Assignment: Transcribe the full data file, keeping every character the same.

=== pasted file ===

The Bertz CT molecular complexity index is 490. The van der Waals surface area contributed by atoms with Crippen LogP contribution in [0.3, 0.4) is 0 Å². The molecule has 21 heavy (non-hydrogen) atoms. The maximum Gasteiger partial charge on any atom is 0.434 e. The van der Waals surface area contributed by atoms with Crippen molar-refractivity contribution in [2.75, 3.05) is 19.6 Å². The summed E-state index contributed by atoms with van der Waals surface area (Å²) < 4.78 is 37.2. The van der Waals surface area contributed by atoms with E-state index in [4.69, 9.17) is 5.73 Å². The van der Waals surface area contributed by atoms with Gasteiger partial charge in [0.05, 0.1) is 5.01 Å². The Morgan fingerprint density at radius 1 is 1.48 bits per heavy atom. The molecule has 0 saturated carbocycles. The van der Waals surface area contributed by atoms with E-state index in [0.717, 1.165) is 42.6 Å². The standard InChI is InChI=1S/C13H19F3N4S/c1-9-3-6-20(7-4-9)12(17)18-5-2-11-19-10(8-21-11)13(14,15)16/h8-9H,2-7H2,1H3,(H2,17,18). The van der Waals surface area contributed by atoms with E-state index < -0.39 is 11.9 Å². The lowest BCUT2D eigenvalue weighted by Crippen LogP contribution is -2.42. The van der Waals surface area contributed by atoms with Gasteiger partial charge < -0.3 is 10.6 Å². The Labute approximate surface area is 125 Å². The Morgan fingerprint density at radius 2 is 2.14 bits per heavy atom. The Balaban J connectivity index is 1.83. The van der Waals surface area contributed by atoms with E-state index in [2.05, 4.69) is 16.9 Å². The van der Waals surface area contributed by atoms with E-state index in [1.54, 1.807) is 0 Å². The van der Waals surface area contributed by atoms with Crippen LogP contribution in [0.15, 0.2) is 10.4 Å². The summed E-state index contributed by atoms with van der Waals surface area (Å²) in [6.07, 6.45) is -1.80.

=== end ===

The Bertz CT molecular complexity index is 490. The van der Waals surface area contributed by atoms with Crippen LogP contribution in [0.3, 0.4) is 0 Å². The molecule has 21 heavy (non-hydrogen) atoms. The maximum Gasteiger partial charge on any atom is 0.434 e. The van der Waals surface area contributed by atoms with Crippen molar-refractivity contribution in [2.75, 3.05) is 19.6 Å². The summed E-state index contributed by atoms with van der Waals surface area (Å²) < 4.78 is 37.2. The van der Waals surface area contributed by atoms with E-state index in [4.69, 9.17) is 5.73 Å². The van der Waals surface area contributed by atoms with Gasteiger partial charge in [0.05, 0.1) is 5.01 Å². The Morgan fingerprint density at radius 1 is 1.48 bits per heavy atom. The molecule has 0 saturated carbocycles. The van der Waals surface area contributed by atoms with E-state index in [0.717, 1.165) is 42.6 Å². The standard InChI is InChI=1S/C13H19F3N4S/c1-9-3-6-20(7-4-9)12(17)18-5-2-11-19-10(8-21-11)13(14,15)16/h8-9H,2-7H2,1H3,(H2,17,18). The van der Waals surface area contributed by atoms with E-state index < -0.39 is 11.9 Å². The lowest BCUT2D eigenvalue weighted by Crippen LogP contribution is -2.42. The van der Waals surface area contributed by atoms with Gasteiger partial charge < -0.3 is 10.6 Å². The Labute approximate surface area is 125 Å². The Morgan fingerprint density at radius 2 is 2.14 bits per heavy atom. The Balaban J connectivity index is 1.83. The van der Waals surface area contributed by atoms with E-state index in [2.05, 4.69) is 16.9 Å². The van der Waals surface area contributed by atoms with E-state index in [1.54, 1.807) is 0 Å². The van der Waals surface area contributed by atoms with Crippen LogP contribution in [0.15, 0.2) is 10.4 Å². The summed E-state index contributed by atoms with van der Waals surface area (Å²) in [6.07, 6.45) is -1.80.